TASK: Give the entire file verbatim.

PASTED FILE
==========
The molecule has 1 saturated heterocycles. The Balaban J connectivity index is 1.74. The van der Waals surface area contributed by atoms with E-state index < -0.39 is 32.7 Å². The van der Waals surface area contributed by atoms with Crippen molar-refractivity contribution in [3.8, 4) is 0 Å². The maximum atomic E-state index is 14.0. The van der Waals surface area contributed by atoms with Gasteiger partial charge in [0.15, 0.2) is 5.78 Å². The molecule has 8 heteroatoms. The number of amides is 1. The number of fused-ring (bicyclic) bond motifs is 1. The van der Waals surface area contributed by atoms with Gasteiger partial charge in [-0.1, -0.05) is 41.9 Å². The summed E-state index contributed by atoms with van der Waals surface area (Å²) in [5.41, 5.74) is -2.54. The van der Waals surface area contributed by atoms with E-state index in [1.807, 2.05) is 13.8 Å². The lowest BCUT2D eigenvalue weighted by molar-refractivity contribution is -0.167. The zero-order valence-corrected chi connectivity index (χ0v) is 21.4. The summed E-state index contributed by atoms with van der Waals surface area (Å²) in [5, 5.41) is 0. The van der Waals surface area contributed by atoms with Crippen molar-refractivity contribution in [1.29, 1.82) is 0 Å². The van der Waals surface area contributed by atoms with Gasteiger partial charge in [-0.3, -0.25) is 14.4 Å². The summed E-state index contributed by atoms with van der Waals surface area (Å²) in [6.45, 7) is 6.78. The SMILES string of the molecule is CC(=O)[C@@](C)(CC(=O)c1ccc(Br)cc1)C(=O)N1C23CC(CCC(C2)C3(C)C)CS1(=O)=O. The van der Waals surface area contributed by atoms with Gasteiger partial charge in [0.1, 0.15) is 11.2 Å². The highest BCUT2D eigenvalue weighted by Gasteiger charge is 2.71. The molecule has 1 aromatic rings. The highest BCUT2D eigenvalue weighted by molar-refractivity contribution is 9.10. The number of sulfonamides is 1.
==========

The molecule has 1 saturated heterocycles. The Balaban J connectivity index is 1.74. The van der Waals surface area contributed by atoms with E-state index < -0.39 is 32.7 Å². The van der Waals surface area contributed by atoms with Crippen molar-refractivity contribution in [3.8, 4) is 0 Å². The maximum atomic E-state index is 14.0. The van der Waals surface area contributed by atoms with Gasteiger partial charge in [0.15, 0.2) is 5.78 Å². The molecule has 8 heteroatoms. The number of amides is 1. The number of fused-ring (bicyclic) bond motifs is 1. The van der Waals surface area contributed by atoms with Gasteiger partial charge in [-0.1, -0.05) is 41.9 Å². The summed E-state index contributed by atoms with van der Waals surface area (Å²) in [5.41, 5.74) is -2.54. The van der Waals surface area contributed by atoms with E-state index in [1.807, 2.05) is 13.8 Å². The lowest BCUT2D eigenvalue weighted by molar-refractivity contribution is -0.167. The zero-order valence-corrected chi connectivity index (χ0v) is 21.4. The summed E-state index contributed by atoms with van der Waals surface area (Å²) in [5, 5.41) is 0. The van der Waals surface area contributed by atoms with Crippen molar-refractivity contribution in [1.29, 1.82) is 0 Å². The van der Waals surface area contributed by atoms with Gasteiger partial charge in [-0.3, -0.25) is 14.4 Å². The summed E-state index contributed by atoms with van der Waals surface area (Å²) in [6.45, 7) is 6.78. The SMILES string of the molecule is CC(=O)[C@@](C)(CC(=O)c1ccc(Br)cc1)C(=O)N1C23CC(CCC(C2)C3(C)C)CS1(=O)=O. The van der Waals surface area contributed by atoms with Gasteiger partial charge in [0.1, 0.15) is 11.2 Å². The highest BCUT2D eigenvalue weighted by Gasteiger charge is 2.71. The molecule has 1 aromatic rings. The highest BCUT2D eigenvalue weighted by molar-refractivity contribution is 9.10. The number of sulfonamides is 1.